Pyongyang responded to UN criticism of its recent rocket launch
China and Russia have urged North Korea to reconsider its decision to abandon talks over its nuclear programme.
China, Pyongyang's closest ally, called for "calm and restraint" from all sides. Russia said it hoped talks would resume "very soon".
The US called North Korea's move a "serious step" in the wrong direction.
The North said it would walk out of talks and restore its disabled nuclear reactor following UN criticism of its recent rocket launch.
North Korea says its launch was part of a peaceful space programme, designed to put a satellite into orbit, but critics say it was a long-range missile test.
Six-party talks, involving North and South Korea, China, Japan, Russia and the US, have seen many setbacks since they began more than five years ago.
China and Russia appealed for the North to return to negotiations.
A Foreign Ministry statement said that Beijing hoped "all sides will... continue to advance and push forward the six-party talks and the denuclearisation of the Korean peninsula".
Moscow expressed regret at the North's decision.
- North Korea agrees to close its main nuclear reactor in exchange for fuel aid
- North Korea shuts its main Yongbyon reactor
- North Korea makes its long-awaited declaration of nuclear assets
- The US removes North Korea from its list of countries which sponsor terrorism
- Pyongyang slows work to dismantle its nuclear programme after a US decision to suspend energy aid
- The North says it is scrapping all military and political deals with the South, accusing it of "hostile intent"
5 April 2009
- Pyongyang launches a rocket carrying what it says is a communications satellite
14 April 2009
- After criticism of the launch from the UN Security Council, North Korea vows to walk out of six-party talks
"Despite the inevitable emotion from different sides in such a situation, we hope that the process of six-party talks will be resumed in the very near future," said Foreign Minister Sergei Lavrov.
The US, meanwhile, urged North Korea to end what it called "provocative threats" and abide by its obligations.
"North Korea will not find acceptance by the international community unless it verifiably abandons its pursuit of nuclear weapons," a White House spokesman said.
Japan, which had renewed unilateral economic sanctions against North Korea for another year because of its rocket launch, strongly urged Pyongyang to resume talks.
Earlier, North Korea had said a UN statement condemning its rocket launch and tightening existing sanctions was an "unbearable insult".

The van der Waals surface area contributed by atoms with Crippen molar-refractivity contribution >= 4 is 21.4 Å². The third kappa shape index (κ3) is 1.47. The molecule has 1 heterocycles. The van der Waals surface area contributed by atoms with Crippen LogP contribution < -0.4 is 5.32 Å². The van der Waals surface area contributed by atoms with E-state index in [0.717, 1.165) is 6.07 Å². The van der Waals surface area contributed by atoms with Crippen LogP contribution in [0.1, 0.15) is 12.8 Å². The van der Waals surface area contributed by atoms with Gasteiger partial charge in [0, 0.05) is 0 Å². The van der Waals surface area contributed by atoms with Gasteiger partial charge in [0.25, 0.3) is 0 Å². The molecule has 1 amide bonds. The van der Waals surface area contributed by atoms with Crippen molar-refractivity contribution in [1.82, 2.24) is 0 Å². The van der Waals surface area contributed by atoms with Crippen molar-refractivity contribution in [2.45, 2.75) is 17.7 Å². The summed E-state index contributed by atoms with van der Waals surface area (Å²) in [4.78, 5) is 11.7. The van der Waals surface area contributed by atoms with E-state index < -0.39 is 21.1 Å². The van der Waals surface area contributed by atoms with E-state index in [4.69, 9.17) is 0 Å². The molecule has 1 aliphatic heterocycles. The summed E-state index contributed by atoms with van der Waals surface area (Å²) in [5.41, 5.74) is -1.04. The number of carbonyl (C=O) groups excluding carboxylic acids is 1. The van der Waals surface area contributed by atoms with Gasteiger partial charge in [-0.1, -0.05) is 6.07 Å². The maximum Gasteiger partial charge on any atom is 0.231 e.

The statement infringed its sovereignty and "severely debases" its people, the North Korean foreign ministry said.
It said North Korea would "strengthen its nuclear deterrent for its defence by all means".
The North also said that it would restore its partially disabled Yongbyon nuclear reactor - the fuel source for its 2006 atomic test.
Pyongyang partially dismantled the Yongbyon plant in 2008, as part of an international agreement which guaranteed it aid and diplomatic concessions in exchange for disabling its nuclear facilities.
The BBC's diplomatic correspondent Jonathan Marcus says this latest instalment of the North Korean drama has been seen by many analysts as a predictable attempt by Pyongyang to gain the attention of the new US administration.
How far the North Koreans are really willing to go in unpicking the current deal is not clear, he says.
With growing uncertainty about the internal political dynamics in Pyongyang, and a much tougher sounding leadership in South Korea, it may not be easy to get these talks back on track, our correspondent says.
Pyongyang's defiant response came shortly after the 15-member Security Council unanimously condemned the long-range rocket launch on 5 April.
The council also ordered the UN Sanctions Committee to begin enforcing both financial sanctions and an existing arms embargo imposed after the 2006 tests.
There had been hope that the unified statement could pave the way for a return to the talks, which have stalled over the inability to verify the shutdown of Yongbyon.
North Korea had previously threatened that any criticism of the rocket launch would cause it to walk away from the negotiating table.